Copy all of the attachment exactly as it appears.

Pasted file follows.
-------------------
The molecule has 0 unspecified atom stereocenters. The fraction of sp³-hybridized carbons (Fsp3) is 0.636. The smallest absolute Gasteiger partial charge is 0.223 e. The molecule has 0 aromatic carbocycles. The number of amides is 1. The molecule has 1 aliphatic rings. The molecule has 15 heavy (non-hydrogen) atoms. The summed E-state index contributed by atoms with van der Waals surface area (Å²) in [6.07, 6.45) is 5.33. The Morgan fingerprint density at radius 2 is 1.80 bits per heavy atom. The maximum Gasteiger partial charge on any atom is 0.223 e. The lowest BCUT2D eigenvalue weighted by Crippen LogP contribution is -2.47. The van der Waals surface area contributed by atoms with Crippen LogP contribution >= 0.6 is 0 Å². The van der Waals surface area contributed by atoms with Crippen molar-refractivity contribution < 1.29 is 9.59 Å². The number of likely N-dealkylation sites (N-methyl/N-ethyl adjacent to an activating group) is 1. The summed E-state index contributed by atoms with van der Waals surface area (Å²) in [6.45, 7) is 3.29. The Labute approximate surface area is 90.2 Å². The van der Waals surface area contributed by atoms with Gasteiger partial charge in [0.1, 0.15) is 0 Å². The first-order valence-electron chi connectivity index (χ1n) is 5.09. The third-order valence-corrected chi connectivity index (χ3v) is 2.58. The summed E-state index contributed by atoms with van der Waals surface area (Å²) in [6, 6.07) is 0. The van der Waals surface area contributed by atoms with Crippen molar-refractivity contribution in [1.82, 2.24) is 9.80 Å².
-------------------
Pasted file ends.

The molecule has 0 unspecified atom stereocenters. The fraction of sp³-hybridized carbons (Fsp3) is 0.636. The smallest absolute Gasteiger partial charge is 0.223 e. The molecule has 0 aromatic carbocycles. The number of amides is 1. The molecule has 1 aliphatic rings. The molecule has 15 heavy (non-hydrogen) atoms. The summed E-state index contributed by atoms with van der Waals surface area (Å²) in [6.07, 6.45) is 5.33. The Morgan fingerprint density at radius 2 is 1.80 bits per heavy atom. The maximum Gasteiger partial charge on any atom is 0.223 e. The lowest BCUT2D eigenvalue weighted by Crippen LogP contribution is -2.47. The van der Waals surface area contributed by atoms with Crippen LogP contribution >= 0.6 is 0 Å². The van der Waals surface area contributed by atoms with Crippen molar-refractivity contribution < 1.29 is 9.59 Å². The number of likely N-dealkylation sites (N-methyl/N-ethyl adjacent to an activating group) is 1. The summed E-state index contributed by atoms with van der Waals surface area (Å²) in [6.45, 7) is 3.29. The Labute approximate surface area is 90.2 Å². The van der Waals surface area contributed by atoms with Gasteiger partial charge in [0.1, 0.15) is 0 Å². The first-order valence-electron chi connectivity index (χ1n) is 5.09. The third-order valence-corrected chi connectivity index (χ3v) is 2.58. The summed E-state index contributed by atoms with van der Waals surface area (Å²) in [6, 6.07) is 0. The van der Waals surface area contributed by atoms with Crippen molar-refractivity contribution in [1.82, 2.24) is 9.80 Å².